CHAPTER 22 — The Final Offensive
The Final Offensive
The 9th April dawned warm and clear with a light westerly breeze, which removed all fears that a change in the weather might prevent the heavy air bombardment that was to precede the attack. As noon drew near the sky remained almost cloudless and the day grew warmer. A little before 2 p.m. the first flight of heavy bombers appeared from the east and began to discharge their loads of fragmentation bombs on the enemy positions behind the Senio. More and more aircraft continued to arrive, and the sound of their bombs swelled into an earth-shaking roar as successive waves of bombers ran in over their targets. Then, an hour later, the infantry fell back from the floodbank to a safety line while the guns put their curtain of fire along the line of the river. After playing along the river for a time, the barrage began to lift forward in six steps—the ‘Dragnet’ method—and then switched suddenly back to the river line. The bombardment continued, with pauses of ten minutes in which fighter-bombers swooped in and raked the enemy side of the river with machine-gun and cannon fire, until shortly before H-hour (7.20 p.m.).
By this time the Crocodile and Wasp flame-throwers and the leading infantry companies with their kapok bridges had closed up to within 200 yards of the river. A few minutes before H-hour, just as the last rounds of the artillery bombardment fell on the river line, the fighter-bombers came in again, this time in a dummy run to force the heads of the enemy down while the infantry and flame-throwers thrust forward. Then, suddenly, spurts of flame appeared along the whole of the divisional front, snaked lazily towards the floodbanks, and lobbed clumsily over onto the river line in great searing gouts of fire that charred the ground on the western floodbank and utterly demoralised the enemy troops crouching in their dugouts.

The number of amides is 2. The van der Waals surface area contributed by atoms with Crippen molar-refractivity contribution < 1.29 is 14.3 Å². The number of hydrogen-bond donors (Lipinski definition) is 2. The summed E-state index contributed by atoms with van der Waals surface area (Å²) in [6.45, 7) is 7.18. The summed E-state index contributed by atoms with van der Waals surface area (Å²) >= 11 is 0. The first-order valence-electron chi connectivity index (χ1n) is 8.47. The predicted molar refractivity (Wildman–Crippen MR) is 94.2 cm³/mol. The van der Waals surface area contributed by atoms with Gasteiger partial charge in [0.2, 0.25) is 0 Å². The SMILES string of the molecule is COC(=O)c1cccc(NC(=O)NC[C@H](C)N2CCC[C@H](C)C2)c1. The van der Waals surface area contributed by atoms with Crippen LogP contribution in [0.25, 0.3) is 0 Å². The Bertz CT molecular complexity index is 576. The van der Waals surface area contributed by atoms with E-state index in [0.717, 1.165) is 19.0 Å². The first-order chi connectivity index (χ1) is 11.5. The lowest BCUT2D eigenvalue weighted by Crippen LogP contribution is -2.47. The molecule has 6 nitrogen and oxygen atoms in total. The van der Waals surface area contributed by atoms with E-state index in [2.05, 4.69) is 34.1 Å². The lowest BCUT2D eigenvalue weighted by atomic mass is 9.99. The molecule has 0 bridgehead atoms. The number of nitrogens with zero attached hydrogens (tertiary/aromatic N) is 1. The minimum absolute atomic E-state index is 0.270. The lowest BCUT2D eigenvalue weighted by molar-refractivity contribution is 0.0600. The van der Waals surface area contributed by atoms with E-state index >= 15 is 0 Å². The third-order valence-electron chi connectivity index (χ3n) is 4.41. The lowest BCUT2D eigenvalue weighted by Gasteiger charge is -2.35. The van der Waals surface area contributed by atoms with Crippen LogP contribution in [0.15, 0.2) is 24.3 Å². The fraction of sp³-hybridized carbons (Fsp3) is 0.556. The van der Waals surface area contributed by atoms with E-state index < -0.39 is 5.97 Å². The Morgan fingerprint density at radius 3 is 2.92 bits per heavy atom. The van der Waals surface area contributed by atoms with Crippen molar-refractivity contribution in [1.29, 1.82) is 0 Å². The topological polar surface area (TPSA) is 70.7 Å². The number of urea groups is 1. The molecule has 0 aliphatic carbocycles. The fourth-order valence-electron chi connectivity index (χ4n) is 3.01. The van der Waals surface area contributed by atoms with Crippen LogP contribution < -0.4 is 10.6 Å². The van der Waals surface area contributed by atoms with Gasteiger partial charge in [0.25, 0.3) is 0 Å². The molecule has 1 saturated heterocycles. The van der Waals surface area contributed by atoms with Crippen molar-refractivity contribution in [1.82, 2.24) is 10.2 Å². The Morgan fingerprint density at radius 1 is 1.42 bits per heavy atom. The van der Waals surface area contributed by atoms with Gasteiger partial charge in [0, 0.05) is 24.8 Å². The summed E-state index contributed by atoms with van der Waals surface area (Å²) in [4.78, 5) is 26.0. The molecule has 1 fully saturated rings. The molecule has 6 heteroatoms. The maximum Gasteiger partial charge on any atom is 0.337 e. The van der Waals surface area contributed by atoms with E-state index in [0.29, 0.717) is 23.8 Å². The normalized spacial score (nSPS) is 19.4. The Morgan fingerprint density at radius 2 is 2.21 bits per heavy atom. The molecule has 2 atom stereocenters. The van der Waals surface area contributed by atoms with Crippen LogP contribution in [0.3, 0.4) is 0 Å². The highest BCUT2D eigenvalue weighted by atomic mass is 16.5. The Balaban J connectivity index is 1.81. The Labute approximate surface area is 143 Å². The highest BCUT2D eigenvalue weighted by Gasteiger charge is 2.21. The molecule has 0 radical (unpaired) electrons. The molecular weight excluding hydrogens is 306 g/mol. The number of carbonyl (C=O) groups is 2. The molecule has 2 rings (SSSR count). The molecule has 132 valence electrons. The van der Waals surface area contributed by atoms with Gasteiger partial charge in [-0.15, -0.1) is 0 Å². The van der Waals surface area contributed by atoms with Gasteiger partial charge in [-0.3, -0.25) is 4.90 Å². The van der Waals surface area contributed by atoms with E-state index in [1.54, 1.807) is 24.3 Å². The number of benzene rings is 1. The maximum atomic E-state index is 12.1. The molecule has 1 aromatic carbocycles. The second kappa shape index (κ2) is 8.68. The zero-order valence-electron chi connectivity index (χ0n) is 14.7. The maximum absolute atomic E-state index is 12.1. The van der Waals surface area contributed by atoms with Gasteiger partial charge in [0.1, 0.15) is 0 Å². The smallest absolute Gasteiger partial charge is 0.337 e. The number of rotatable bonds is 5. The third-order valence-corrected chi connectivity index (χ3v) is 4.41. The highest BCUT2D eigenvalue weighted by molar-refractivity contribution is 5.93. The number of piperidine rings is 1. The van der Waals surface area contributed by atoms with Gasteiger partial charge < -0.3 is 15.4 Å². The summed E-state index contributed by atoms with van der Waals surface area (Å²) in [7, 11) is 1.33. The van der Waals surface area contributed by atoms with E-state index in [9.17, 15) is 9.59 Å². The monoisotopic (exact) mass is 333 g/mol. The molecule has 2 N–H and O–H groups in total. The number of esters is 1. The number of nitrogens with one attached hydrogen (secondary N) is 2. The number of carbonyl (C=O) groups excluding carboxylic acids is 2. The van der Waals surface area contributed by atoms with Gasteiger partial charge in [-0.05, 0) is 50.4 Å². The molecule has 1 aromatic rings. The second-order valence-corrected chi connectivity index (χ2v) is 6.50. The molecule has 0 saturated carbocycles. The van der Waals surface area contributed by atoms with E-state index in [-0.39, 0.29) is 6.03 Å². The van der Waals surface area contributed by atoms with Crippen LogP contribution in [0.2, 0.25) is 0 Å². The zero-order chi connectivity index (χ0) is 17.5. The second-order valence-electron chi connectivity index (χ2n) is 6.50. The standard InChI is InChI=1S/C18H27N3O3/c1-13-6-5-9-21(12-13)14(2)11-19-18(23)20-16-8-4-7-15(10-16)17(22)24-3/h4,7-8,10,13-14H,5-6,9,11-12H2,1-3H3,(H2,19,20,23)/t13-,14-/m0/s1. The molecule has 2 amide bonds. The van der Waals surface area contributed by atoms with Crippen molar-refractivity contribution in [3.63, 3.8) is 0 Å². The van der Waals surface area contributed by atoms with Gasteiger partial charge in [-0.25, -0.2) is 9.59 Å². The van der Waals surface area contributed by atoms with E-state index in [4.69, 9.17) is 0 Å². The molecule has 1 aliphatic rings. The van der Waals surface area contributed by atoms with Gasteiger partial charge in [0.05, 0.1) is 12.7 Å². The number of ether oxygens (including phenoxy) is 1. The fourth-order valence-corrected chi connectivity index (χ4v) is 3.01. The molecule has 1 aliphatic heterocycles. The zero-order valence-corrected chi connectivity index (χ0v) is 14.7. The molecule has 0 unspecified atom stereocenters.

Within five minutes of the start of the assault leading elements of the forward companies were across the river and on the page 498 enemy stopbank, where only scattered resistance was encountered. By this time the artillery barrage was falling on its opening line 400 yards beyond the river, where it paused to allow the infantry to close up before lifting forward.
Heavy and medium bombers resumed their attacks on enemy positions on the 10th, after which 5 and 6 Brigades, supported by tanks and artillery concentrations, advanced against light spandau and mortar fire until, early in the evening, they had reached a lateral road just short of the Santerno River and only two and a half miles south-east of Massa Lombarda. By early morning on the 11th both brigades were in possession of shallow bridgeheads on the western side of the Santerno, and at first light on the 12th were striking beyond the river. The advance went ahead against heavy resistance, and at midnight Massa Lombarda was occupied.